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Probably my question is a trivial one, but I never used an application scope bean before. I need the application bean because I have to do time consuming transactions on the database. my search didn't satisfy my curiosity at all. I don't know why but I didn't manage to initialize the bean (it is null) or it the app crashed. So I have an application scope bean

@ManagedBean(eager=true)
@ApplicationScoped
public class ApplicationContainer {
...
}

eager=true I read that tells JSF to initiate the bean every time when the application server (I use GlassFish) is started.

I read in several places that I just have to put this annotation and the bean gets initialized. For me it doesn't... After I read that if I want to inject the application bean into another bean I have to use @PostConstuct annotation

@ManagedBean
@SessionScoped
public class TestsBean implements Serializable {

    private static final long serialVersionUID = 1L;
    @ManagedProperty(value = "#{container}")
    private ApplicationContainer container;

    @PostConstruct
    public void init() {
    container.contructContainer();
    }

this gives an error in other bean that I inject the TestsBean into...

  • if the application bean gets initialized when the server starts what method does it call in the body of the application bean to do the actions that it requires? Or in the injected bean it's done in the post construct method?

Please tell me the proper way to handle application beans. I an really confused...

Thank you all for your time!

share|improve this question
up vote 14 down vote accepted

There are 2 potential mistakes.

First, the @ManagedBean(eager=true) works, as its javadoc says, only on application scoped JSF managed beans. So it works only when you have used @ApplicationScoped of javax.faces.bean package (and thus not javax.enterprise.context package!). The eager=true basically means that the bean will be auto-instantiated on webapp's startup instead of only later when it's referenced for the first time in EL.

Second, the managed bean name defaults to the classname in decapitalized form according the Javabeans specification. You didn't explicitly specify any managed bean name like @ManagedBean(name="container", eager=true), so the managed bean name will default to applicationContainer, however yet you're still attempting to reference it as #{container} instead of #{applicationContainer}.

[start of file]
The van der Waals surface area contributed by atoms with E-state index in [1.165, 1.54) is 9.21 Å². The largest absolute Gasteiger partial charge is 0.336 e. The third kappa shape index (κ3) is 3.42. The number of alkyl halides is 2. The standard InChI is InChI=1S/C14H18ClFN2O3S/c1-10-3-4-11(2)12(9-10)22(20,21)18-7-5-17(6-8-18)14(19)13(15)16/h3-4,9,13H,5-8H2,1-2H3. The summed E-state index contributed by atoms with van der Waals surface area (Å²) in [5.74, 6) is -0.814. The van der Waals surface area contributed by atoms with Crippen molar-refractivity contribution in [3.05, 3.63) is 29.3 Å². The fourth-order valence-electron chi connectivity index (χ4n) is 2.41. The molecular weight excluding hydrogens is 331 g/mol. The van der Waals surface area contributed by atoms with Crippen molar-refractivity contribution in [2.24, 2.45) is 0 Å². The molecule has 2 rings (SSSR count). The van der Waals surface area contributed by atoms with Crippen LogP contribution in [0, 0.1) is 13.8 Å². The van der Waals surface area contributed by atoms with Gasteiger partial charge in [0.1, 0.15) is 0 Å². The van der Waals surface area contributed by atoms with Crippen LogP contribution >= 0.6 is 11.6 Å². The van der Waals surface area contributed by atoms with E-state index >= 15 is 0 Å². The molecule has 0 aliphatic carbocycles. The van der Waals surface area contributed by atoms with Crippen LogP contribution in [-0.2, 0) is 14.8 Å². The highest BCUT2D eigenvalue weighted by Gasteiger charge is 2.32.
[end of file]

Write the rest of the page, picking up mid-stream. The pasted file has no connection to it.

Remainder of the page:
You are not clear at all on which problems/errors you're facing. If you're getting an exception, you should absolutely read/interpret it and if you're unable to understand it, copypaste it in its entirety -including the stacktrace- in the question. It represents namely the whole answer to your problem at its own. You just have to interpret and understand it (or we just have to explain it in layman's terms). You should really not ignore them and leave them out the question as if they are irrelevant decoration. They are not!

All with all, the complete and proper approach would be, complete with the import declarations just to be sure, and also some poor man's stdout prints for debugging:

package com.example;

import javax.faces.bean.ApplicationScoped;
import javax.faces.bean.ManagedBean;

@ManagedBean(eager=true)
@ApplicationScoped
public class ApplicationContainer {

    public ApplicationContainer() {
        System.out.println("ApplicationContainer constructed");
    }

}
package com.example;

import java.io.Serializable;
import javax.annotation.PostConstruct;
import javax.faces.bean.ManagedBean;
import javax.faces.bean.ManagedProperty;
import javax.faces.bean.SessionScoped;

@ManagedBean
@SessionScoped
public class TestsBean implements Serializable {

    @ManagedProperty("#{applicationContainer}")
    private ApplicationContainer container;

    public TestsBean() {
        System.out.println("TestsBean constructed");
    }

    @PostConstruct
    public void init() {
        System.out.println("ApplicationContainer injected: " + container);
    }

    public void setContainer(ApplicationContainer container) {
        this.container = container;
    }

}
share|improve this answer
    
Thank you BalusC for your ample answer. I haven't put my exception in the question because I wanted to be a general question, not a specific one. I thought that the application scope beans need a more specific, different initialization them the rest and I haven't found a proper initialization, just bits and pieces. Again thank you for your time! – CyberGriZzly Jan 6 '13 at 12:06

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